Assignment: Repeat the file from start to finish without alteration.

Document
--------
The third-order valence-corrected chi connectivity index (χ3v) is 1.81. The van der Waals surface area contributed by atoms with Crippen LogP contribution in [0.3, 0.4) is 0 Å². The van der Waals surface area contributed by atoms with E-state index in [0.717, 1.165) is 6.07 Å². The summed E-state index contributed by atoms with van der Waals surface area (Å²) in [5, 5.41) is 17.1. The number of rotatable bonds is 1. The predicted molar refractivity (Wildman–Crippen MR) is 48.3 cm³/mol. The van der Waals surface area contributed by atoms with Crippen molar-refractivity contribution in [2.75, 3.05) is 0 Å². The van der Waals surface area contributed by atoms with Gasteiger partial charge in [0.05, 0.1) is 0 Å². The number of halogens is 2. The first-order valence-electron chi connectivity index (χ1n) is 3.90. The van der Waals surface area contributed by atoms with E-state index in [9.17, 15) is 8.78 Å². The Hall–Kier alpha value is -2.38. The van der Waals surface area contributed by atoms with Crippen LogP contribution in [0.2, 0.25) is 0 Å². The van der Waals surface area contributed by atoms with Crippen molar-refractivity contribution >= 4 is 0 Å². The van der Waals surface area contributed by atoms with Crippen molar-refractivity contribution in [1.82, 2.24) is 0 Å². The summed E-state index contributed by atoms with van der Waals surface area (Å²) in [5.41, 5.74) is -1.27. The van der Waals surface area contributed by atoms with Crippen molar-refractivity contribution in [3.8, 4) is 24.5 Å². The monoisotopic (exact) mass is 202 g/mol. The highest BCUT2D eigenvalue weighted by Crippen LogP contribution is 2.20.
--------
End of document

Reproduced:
The third-order valence-corrected chi connectivity index (χ3v) is 1.81. The van der Waals surface area contributed by atoms with Crippen LogP contribution in [0.3, 0.4) is 0 Å². The van der Waals surface area contributed by atoms with E-state index in [0.717, 1.165) is 6.07 Å². The summed E-state index contributed by atoms with van der Waals surface area (Å²) in [5, 5.41) is 17.1. The number of rotatable bonds is 1. The predicted molar refractivity (Wildman–Crippen MR) is 48.3 cm³/mol. The van der Waals surface area contributed by atoms with Crippen molar-refractivity contribution in [2.75, 3.05) is 0 Å². The van der Waals surface area contributed by atoms with Gasteiger partial charge in [0.05, 0.1) is 0 Å². The number of halogens is 2. The first-order valence-electron chi connectivity index (χ1n) is 3.90. The van der Waals surface area contributed by atoms with E-state index in [9.17, 15) is 8.78 Å². The Hall–Kier alpha value is -2.38. The van der Waals surface area contributed by atoms with Crippen LogP contribution in [0.2, 0.25) is 0 Å². The van der Waals surface area contributed by atoms with Crippen molar-refractivity contribution >= 4 is 0 Å². The van der Waals surface area contributed by atoms with Crippen molar-refractivity contribution in [1.82, 2.24) is 0 Å². The summed E-state index contributed by atoms with van der Waals surface area (Å²) in [5.41, 5.74) is -1.27. The van der Waals surface area contributed by atoms with Crippen molar-refractivity contribution in [3.8, 4) is 24.5 Å². The monoisotopic (exact) mass is 202 g/mol. The highest BCUT2D eigenvalue weighted by Crippen LogP contribution is 2.20.